Forum for Science, Industry and Business

Sponsored by:     3M 
Search our Site:

 

Test Facility Aims to Improve Land Mine Detection Equipment

15.05.2009
Researchers at the Georgia Institute of Technology have built a test facility to evaluate and enhance sensors designed to detect buried land mines. The unique automated system measures the response of individual electromagnetic induction sensors or arrays of sensors against land mines buried at many possible angles.

Electromagnetic induction sensors work by sending out magnetic fields and detecting the response from the electric currents generated when the field interacts with a metallic target.

While simple versions of these sensors are capable of detecting most land mines, advanced sensors are required to tell the difference between a land mine and harmless buried metal objects, which can include bottle tops, nails, shrapnel and spent bullets.

“We built this facility to aid in the development of advanced electromagnetic induction sensors and associated detection algorithms, mainly because little was known about how the signals collected by these sensors from land mines changed when the mines were buried underground at odd angles,” said Waymond Scott, a professor in Georgia Tech’s School of Electrical and Computer Engineering.

Scott and Gregg Larson, a senior research engineer in Georgia Tech’s George W. Woodruff School of Mechanical Engineering, constructed the facility with funding from the U.S. Army and described it at the recent SPIE Defense, Security and Sensing Symposium.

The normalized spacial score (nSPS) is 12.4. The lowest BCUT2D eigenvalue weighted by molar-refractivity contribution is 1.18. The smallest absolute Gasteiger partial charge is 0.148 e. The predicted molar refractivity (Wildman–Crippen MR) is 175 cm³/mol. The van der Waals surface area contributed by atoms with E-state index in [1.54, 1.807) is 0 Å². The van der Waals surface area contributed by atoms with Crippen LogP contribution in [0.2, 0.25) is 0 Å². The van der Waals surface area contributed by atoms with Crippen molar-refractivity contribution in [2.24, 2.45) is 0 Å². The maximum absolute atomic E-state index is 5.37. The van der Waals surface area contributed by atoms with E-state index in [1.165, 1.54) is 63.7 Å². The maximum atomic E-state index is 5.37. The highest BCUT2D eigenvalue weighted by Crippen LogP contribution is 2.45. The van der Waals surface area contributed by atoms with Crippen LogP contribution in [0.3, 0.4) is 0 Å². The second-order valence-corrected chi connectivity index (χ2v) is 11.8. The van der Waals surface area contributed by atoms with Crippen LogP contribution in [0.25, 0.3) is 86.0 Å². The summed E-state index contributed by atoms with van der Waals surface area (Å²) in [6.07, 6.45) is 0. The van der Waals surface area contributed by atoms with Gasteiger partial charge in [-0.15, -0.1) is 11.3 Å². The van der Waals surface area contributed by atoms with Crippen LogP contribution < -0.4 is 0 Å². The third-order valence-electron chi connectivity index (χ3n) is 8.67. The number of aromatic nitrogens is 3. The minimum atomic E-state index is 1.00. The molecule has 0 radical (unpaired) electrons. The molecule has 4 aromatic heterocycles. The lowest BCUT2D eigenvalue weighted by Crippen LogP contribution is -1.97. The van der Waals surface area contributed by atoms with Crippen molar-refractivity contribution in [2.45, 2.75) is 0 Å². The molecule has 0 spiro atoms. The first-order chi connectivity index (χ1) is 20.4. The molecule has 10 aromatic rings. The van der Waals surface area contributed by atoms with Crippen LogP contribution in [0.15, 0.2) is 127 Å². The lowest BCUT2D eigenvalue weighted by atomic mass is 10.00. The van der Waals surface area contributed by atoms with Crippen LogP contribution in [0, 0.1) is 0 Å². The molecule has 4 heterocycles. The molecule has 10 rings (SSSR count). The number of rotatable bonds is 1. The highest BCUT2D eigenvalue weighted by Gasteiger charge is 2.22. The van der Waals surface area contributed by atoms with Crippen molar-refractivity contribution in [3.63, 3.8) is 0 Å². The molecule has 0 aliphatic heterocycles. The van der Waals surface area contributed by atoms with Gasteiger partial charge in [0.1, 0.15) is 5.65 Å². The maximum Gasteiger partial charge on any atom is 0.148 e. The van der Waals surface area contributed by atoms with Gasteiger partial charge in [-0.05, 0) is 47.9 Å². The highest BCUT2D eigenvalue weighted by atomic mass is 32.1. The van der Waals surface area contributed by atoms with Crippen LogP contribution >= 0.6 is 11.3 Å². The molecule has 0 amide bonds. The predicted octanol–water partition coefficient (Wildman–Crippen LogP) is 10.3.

The testing structure was built with five computer-controlled axes – three translational stages and two rotational stages – and one manual axis. During testing, an individual sensor or array of sensors is fixed in the middle of the measurement region while the rotational stages orient a target and move it along a prescribed path around the sensor.

For testing, the researchers place the sensor in the center of the area so that it is located as far as possible from any surrounding metal, including the floor that contains structural steel and the aluminum beams of the positioner frame. In the procedure used to measure individual targets, they also controlled for the response from the surrounding metal structures.

The system can collect measurements of typical targets, including shell casings, wire loops, ball bearings and land mines. The data from each target is plotted as response curves, which are a function of the metal content and structure of the target and help discriminate a land mine from other metal buried in the ground. Previous field tests have shown that the shape of the response curves did not change when targets were buried at different depths, but the researchers wanted to know if the same was true for targets buried at different angles.

“This facility allows us to collect measurements of typical targets and clutter objects with respect to location and orientation, which would be very difficult to measure in the field due to the difficulty of accurately placing and rotating the target,” said Scott.